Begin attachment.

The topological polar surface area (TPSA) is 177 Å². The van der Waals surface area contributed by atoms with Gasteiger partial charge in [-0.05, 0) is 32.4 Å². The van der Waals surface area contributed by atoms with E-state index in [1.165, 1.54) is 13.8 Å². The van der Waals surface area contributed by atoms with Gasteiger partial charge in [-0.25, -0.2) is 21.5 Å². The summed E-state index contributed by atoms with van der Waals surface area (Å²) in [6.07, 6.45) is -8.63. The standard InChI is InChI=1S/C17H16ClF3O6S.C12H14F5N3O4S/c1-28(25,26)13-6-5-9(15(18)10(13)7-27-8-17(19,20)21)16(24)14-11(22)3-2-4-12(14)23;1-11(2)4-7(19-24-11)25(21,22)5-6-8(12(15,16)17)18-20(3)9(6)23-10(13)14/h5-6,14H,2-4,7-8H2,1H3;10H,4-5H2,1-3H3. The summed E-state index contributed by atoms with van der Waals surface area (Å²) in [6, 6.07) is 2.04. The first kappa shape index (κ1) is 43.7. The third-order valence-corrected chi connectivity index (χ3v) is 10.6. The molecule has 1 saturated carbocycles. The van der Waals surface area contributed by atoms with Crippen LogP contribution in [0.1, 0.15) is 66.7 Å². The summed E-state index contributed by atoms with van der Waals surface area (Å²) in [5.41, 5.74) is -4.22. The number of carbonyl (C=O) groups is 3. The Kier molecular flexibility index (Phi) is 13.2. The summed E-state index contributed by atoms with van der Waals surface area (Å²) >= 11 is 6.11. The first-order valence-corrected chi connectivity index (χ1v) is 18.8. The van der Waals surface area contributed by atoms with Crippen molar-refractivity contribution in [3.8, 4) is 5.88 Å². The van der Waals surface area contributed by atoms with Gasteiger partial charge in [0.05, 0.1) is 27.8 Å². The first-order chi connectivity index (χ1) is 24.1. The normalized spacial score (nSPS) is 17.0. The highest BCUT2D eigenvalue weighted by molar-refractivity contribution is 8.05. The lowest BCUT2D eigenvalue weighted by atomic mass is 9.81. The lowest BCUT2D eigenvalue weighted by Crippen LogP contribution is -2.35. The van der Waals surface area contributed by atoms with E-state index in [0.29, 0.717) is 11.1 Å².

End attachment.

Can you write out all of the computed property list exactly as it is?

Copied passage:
The topological polar surface area (TPSA) is 177 Å². The van der Waals surface area contributed by atoms with Gasteiger partial charge in [-0.05, 0) is 32.4 Å². The van der Waals surface area contributed by atoms with E-state index in [1.165, 1.54) is 13.8 Å². The van der Waals surface area contributed by atoms with Gasteiger partial charge in [-0.25, -0.2) is 21.5 Å². The summed E-state index contributed by atoms with van der Waals surface area (Å²) in [6.07, 6.45) is -8.63. The standard InChI is InChI=1S/C17H16ClF3O6S.C12H14F5N3O4S/c1-28(25,26)13-6-5-9(15(18)10(13)7-27-8-17(19,20)21)16(24)14-11(22)3-2-4-12(14)23;1-11(2)4-7(19-24-11)25(21,22)5-6-8(12(15,16)17)18-20(3)9(6)23-10(13)14/h5-6,14H,2-4,7-8H2,1H3;10H,4-5H2,1-3H3. The summed E-state index contributed by atoms with van der Waals surface area (Å²) in [6, 6.07) is 2.04. The first kappa shape index (κ1) is 43.7. The third-order valence-corrected chi connectivity index (χ3v) is 10.6. The molecule has 1 saturated carbocycles. The van der Waals surface area contributed by atoms with Crippen LogP contribution in [0.1, 0.15) is 66.7 Å². The summed E-state index contributed by atoms with van der Waals surface area (Å²) in [5.41, 5.74) is -4.22. The number of carbonyl (C=O) groups is 3. The Kier molecular flexibility index (Phi) is 13.2. The summed E-state index contributed by atoms with van der Waals surface area (Å²) >= 11 is 6.11. The first-order valence-corrected chi connectivity index (χ1v) is 18.8. The van der Waals surface area contributed by atoms with Crippen molar-refractivity contribution in [3.8, 4) is 5.88 Å². The van der Waals surface area contributed by atoms with Gasteiger partial charge in [0.05, 0.1) is 27.8 Å². The first-order chi connectivity index (χ1) is 24.1. The normalized spacial score (nSPS) is 17.0. The highest BCUT2D eigenvalue weighted by molar-refractivity contribution is 8.05. The lowest BCUT2D eigenvalue weighted by atomic mass is 9.81. The lowest BCUT2D eigenvalue weighted by Crippen LogP contribution is -2.35. The van der Waals surface area contributed by atoms with E-state index in [0.29, 0.717) is 11.1 Å².